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The CyanogenMod team has been slowly but surely rolling out CM 10.1 builds for various devices - mostly Samsung - over the last week or so. A handful of new tablets and phones hit just yesterday, including the LTE Galaxy Nexus variants, 3G Nexus 7, Galaxy S, SII, some SIII variants, and Galaxy Tab 2. Adding to that list, builds for the Verizon and Sprint variants just hit the scene this morning. Read More
And the nightlies come in the niiiight! Or, in this case, in the middle of the afternoon. Today, the fine folks over on the CyanogenMod team have seen fit to release CM10.1 nightlies for several Nexus devices including both CDMA variants—the Verizon version named 'toro' and Sprint's 'toroplus'—as well as the brand new 3G Nexus 7 hardware. ROMs for all three of the variants are available for download on get.cm. Read More
Update: More devices added - see the list below.
CyanogenMod 10.1 is continuing to bring Android 4.2 to more devices each day, and Samsung fans will be glad to know that nightly builds are now available for:
: A "nightly" is a bleeding edge release that is built on a daily basis, usually at night after a full day's worth of new code has been committed.
Update: It looks like the TF700 isn't the only device new to the CM10.1 world; nightly builds are also available for the Nexus 7 (grouper) and GSM variant of the Galaxy Nexus (maguro).
The CyanogenMod team has been steadily working on getting Android 4.2 ready for nightly status, with builds already available for the Nexus 4 and Nexus 10. The newest member of the CM 10.1 family is ASUS' flagship 10" tablet: the Transformer Pad Infinity (TF700). Read More
Looks like we jumped the gun on this one - turns out regular 10.1 nightlies aren't actually yet available for the GS, and the solitary build was triggered manually as a test. Sorry to get your hopes up, guys!
Up to this point, we've only seen official CM 10.1 nightlies show up for the Nexus 4 and Nexus 10, but an unlikely device just got its first taste of Android 4.2: the original Galaxy S (I9000). Read More
There's a reason that the Nexus 4 has been sold out almost since it hit the Play Store: for custom ROM enthusiasts, buying anything else is a crapshoot. Assuming that the bootloader is unlocked (or can be,) you've just got to hope there's enough adoption among ROM developers to ensure a steady stream of builds. Owners of T-Mobile's former flagship, the HTC Amaze 4G, have had relatively good options in this area, and they just got a little better: the CyanogenMod team has released official nightly builds of CM10. Read More
If you're itching to ROM up your Nexus 10, now's probably the time to start - CyanogenMod 10 nightlies have officially landed for Google's large Nexus slate, available now at the CM website.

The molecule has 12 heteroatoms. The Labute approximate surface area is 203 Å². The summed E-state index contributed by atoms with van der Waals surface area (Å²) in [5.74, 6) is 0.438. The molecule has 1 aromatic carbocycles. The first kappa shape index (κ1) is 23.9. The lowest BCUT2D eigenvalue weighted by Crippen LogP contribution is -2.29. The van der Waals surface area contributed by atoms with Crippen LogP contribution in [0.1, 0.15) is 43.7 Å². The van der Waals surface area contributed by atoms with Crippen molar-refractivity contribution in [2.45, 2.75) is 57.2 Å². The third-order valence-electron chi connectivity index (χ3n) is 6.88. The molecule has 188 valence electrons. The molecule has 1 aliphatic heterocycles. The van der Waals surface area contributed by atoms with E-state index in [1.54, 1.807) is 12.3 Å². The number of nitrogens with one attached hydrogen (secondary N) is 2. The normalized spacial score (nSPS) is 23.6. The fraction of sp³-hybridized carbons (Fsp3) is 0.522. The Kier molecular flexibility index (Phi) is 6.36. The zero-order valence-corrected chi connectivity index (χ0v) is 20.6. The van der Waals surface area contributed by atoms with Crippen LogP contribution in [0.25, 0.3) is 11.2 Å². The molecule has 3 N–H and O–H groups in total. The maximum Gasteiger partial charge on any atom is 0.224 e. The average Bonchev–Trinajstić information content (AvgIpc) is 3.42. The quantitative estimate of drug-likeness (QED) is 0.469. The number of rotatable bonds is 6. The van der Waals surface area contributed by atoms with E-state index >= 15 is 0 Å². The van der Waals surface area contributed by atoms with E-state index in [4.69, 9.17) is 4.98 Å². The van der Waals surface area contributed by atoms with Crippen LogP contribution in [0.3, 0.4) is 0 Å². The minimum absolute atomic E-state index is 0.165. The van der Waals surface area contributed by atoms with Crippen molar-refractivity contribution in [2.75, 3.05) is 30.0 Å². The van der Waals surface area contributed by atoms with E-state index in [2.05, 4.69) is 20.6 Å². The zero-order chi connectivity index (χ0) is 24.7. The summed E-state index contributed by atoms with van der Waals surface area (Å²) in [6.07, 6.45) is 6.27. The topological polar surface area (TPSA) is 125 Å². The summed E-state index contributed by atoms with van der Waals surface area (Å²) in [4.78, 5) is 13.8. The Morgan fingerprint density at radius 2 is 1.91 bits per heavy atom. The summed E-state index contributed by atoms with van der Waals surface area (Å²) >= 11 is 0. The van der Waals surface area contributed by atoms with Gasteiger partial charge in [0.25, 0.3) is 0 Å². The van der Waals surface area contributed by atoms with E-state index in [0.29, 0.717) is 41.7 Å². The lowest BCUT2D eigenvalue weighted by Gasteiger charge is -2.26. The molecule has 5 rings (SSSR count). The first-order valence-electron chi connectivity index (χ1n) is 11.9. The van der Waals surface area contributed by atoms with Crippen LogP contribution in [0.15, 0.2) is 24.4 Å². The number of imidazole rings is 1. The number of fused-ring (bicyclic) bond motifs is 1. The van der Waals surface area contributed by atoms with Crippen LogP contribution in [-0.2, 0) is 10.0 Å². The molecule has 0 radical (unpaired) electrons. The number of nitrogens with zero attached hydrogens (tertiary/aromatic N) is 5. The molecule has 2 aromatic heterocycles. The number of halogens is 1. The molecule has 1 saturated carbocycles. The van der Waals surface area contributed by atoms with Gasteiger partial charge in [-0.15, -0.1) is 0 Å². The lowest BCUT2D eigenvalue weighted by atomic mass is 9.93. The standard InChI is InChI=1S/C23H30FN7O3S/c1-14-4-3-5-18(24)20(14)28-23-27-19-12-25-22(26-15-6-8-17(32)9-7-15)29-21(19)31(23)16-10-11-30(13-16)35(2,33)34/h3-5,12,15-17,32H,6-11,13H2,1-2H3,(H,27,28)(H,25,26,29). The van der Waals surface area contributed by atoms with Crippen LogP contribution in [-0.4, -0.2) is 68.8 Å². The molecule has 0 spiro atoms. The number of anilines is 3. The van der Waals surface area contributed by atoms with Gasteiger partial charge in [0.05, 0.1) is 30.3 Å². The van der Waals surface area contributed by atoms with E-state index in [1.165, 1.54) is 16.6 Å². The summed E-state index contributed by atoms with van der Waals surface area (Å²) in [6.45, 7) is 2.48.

Not much else to say about that - other than hoping it'll solve some of the various issues we've been seeing with Android 4.2, like the Nexus 10's delightful little random reboots. Head to the source link to grab it. Read More
These guys work fast, don't they? After "noticing some demand" for third-party CM 10.1-based ROMs on the new Nexuses, the team decided to go ahead and start rolling out official nightly builds, beginning with the Nexus 4 (mako). This is the first official CM 10.1 build to be released thus far, and is currently based on 4.2, as 4.2.1 just hit yesterday.
The team noted on G+ that builds for the Nexus 10 (manta) should be the next on the list, and will roll out "as soon as it's ready." All other devices will continue to get CM 10 (Android 4.1) builds while they finishing merging the 4.2 code. Read More
In ancient Greece, Apollo was—among other things—the god of music. In ancient 2012, Apollo became the official music app for CyanogenMod. It was gorgeous, functional, and completely customizable, as you might expect from the world's most popular ROM. At the time, we were told that this lovely bit of software would be coming to the Market "in the coming weeks." That was back when we still called it the Market. Read More
Earlier on Wednesday, there was a bit of a scare when CyanogenMod wrote a blog post instructing users to transition to cyanogenmod.org instead of the .com address the group has used up until now. As the story goes, a member of the team donated the domain back in the early days and had managed it ever since. Until recently when control of the domain was in question during a dispute with said user. Read More